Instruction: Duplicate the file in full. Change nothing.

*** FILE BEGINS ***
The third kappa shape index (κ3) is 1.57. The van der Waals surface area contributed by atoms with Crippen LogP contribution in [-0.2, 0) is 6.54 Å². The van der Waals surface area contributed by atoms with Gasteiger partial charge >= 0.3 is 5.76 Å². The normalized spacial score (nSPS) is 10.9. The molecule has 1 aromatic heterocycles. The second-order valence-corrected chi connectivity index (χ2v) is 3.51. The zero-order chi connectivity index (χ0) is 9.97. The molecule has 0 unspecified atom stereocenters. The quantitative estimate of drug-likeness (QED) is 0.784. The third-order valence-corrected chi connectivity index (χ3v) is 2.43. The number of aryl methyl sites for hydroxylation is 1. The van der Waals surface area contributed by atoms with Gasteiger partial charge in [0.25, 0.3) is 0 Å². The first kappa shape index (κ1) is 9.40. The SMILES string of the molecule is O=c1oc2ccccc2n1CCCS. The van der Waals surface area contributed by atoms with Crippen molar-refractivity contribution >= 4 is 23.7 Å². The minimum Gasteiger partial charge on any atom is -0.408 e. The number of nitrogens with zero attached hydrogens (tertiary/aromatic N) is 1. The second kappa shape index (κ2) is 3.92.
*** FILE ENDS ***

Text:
The third kappa shape index (κ3) is 1.57. The van der Waals surface area contributed by atoms with Crippen LogP contribution in [-0.2, 0) is 6.54 Å². The van der Waals surface area contributed by atoms with Gasteiger partial charge >= 0.3 is 5.76 Å². The normalized spacial score (nSPS) is 10.9. The molecule has 1 aromatic heterocycles. The second-order valence-corrected chi connectivity index (χ2v) is 3.51. The zero-order chi connectivity index (χ0) is 9.97. The molecule has 0 unspecified atom stereocenters. The quantitative estimate of drug-likeness (QED) is 0.784. The third-order valence-corrected chi connectivity index (χ3v) is 2.43. The number of aryl methyl sites for hydroxylation is 1. The van der Waals surface area contributed by atoms with Gasteiger partial charge in [0.25, 0.3) is 0 Å². The first kappa shape index (κ1) is 9.40. The SMILES string of the molecule is O=c1oc2ccccc2n1CCCS. The van der Waals surface area contributed by atoms with Crippen molar-refractivity contribution >= 4 is 23.7 Å². The minimum Gasteiger partial charge on any atom is -0.408 e. The number of nitrogens with zero attached hydrogens (tertiary/aromatic N) is 1. The second kappa shape index (κ2) is 3.92.